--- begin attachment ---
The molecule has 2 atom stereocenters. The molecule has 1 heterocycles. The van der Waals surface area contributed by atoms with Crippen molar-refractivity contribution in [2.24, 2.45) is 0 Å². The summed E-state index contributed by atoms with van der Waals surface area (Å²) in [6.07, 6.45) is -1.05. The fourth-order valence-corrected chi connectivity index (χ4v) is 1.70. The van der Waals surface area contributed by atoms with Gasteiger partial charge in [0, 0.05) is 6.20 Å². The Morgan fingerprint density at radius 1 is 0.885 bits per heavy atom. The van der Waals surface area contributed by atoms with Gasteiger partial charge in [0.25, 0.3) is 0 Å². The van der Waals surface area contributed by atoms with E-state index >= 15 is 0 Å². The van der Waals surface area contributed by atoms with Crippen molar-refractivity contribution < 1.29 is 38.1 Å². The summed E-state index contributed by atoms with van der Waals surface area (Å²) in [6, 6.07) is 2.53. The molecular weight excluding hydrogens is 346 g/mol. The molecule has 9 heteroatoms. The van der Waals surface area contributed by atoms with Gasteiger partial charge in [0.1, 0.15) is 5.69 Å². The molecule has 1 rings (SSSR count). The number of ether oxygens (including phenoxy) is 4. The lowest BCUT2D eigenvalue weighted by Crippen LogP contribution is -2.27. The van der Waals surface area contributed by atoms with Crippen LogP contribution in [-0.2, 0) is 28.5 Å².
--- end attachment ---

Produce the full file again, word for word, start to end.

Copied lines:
The molecule has 2 atom stereocenters. The molecule has 1 heterocycles. The van der Waals surface area contributed by atoms with Crippen molar-refractivity contribution in [2.24, 2.45) is 0 Å². The summed E-state index contributed by atoms with van der Waals surface area (Å²) in [6.07, 6.45) is -1.05. The fourth-order valence-corrected chi connectivity index (χ4v) is 1.70. The van der Waals surface area contributed by atoms with Gasteiger partial charge in [0, 0.05) is 6.20 Å². The Morgan fingerprint density at radius 1 is 0.885 bits per heavy atom. The van der Waals surface area contributed by atoms with Gasteiger partial charge in [0.25, 0.3) is 0 Å². The van der Waals surface area contributed by atoms with E-state index >= 15 is 0 Å². The van der Waals surface area contributed by atoms with Crippen molar-refractivity contribution < 1.29 is 38.1 Å². The summed E-state index contributed by atoms with van der Waals surface area (Å²) in [6, 6.07) is 2.53. The molecular weight excluding hydrogens is 346 g/mol. The molecule has 9 heteroatoms. The van der Waals surface area contributed by atoms with Gasteiger partial charge in [0.1, 0.15) is 5.69 Å². The molecule has 1 rings (SSSR count). The number of ether oxygens (including phenoxy) is 4. The lowest BCUT2D eigenvalue weighted by Crippen LogP contribution is -2.27. The van der Waals surface area contributed by atoms with Crippen LogP contribution in [-0.2, 0) is 28.5 Å².